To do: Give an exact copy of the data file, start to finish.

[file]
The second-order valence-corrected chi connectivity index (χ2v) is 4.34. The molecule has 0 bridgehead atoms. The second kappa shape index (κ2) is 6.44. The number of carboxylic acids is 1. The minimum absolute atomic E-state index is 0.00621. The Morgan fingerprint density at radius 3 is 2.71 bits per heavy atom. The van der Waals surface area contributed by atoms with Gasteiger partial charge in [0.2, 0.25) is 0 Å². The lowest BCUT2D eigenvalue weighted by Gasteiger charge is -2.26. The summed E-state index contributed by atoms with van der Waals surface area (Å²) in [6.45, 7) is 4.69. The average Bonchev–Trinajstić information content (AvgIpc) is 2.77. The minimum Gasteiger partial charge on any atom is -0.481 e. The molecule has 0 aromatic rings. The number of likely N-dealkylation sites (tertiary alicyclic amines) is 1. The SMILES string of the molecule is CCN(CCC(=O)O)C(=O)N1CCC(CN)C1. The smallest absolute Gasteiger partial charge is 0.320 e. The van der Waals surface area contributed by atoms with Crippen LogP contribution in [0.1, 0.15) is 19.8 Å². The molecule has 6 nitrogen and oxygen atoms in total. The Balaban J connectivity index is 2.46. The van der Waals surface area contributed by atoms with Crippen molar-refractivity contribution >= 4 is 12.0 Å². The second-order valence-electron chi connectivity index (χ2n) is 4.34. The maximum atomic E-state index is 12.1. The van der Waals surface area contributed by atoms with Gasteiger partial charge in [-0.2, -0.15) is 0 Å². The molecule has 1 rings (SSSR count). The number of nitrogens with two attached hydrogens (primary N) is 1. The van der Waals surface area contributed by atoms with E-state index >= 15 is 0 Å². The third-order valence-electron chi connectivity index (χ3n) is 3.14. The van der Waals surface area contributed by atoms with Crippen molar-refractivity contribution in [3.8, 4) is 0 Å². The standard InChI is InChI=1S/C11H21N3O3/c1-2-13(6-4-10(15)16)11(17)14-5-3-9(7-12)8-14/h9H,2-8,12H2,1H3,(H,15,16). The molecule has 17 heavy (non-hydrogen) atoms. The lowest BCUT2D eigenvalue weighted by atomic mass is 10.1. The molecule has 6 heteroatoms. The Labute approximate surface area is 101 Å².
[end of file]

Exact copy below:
The second-order valence-corrected chi connectivity index (χ2v) is 4.34. The molecule has 0 bridgehead atoms. The second kappa shape index (κ2) is 6.44. The number of carboxylic acids is 1. The minimum absolute atomic E-state index is 0.00621. The Morgan fingerprint density at radius 3 is 2.71 bits per heavy atom. The van der Waals surface area contributed by atoms with Gasteiger partial charge in [0.2, 0.25) is 0 Å². The lowest BCUT2D eigenvalue weighted by Gasteiger charge is -2.26. The summed E-state index contributed by atoms with van der Waals surface area (Å²) in [6.45, 7) is 4.69. The average Bonchev–Trinajstić information content (AvgIpc) is 2.77. The minimum Gasteiger partial charge on any atom is -0.481 e. The molecule has 0 aromatic rings. The number of likely N-dealkylation sites (tertiary alicyclic amines) is 1. The SMILES string of the molecule is CCN(CCC(=O)O)C(=O)N1CCC(CN)C1. The smallest absolute Gasteiger partial charge is 0.320 e. The van der Waals surface area contributed by atoms with Crippen LogP contribution in [0.1, 0.15) is 19.8 Å². The molecule has 6 nitrogen and oxygen atoms in total. The Balaban J connectivity index is 2.46. The van der Waals surface area contributed by atoms with Crippen molar-refractivity contribution >= 4 is 12.0 Å². The second-order valence-electron chi connectivity index (χ2n) is 4.34. The maximum atomic E-state index is 12.1. The van der Waals surface area contributed by atoms with Gasteiger partial charge in [-0.2, -0.15) is 0 Å². The molecule has 1 rings (SSSR count). The number of nitrogens with two attached hydrogens (primary N) is 1. The van der Waals surface area contributed by atoms with E-state index >= 15 is 0 Å². The third-order valence-electron chi connectivity index (χ3n) is 3.14. The van der Waals surface area contributed by atoms with Crippen molar-refractivity contribution in [3.8, 4) is 0 Å². The standard InChI is InChI=1S/C11H21N3O3/c1-2-13(6-4-10(15)16)11(17)14-5-3-9(7-12)8-14/h9H,2-8,12H2,1H3,(H,15,16). The molecule has 17 heavy (non-hydrogen) atoms. The lowest BCUT2D eigenvalue weighted by atomic mass is 10.1. The molecule has 6 heteroatoms. The Labute approximate surface area is 101 Å².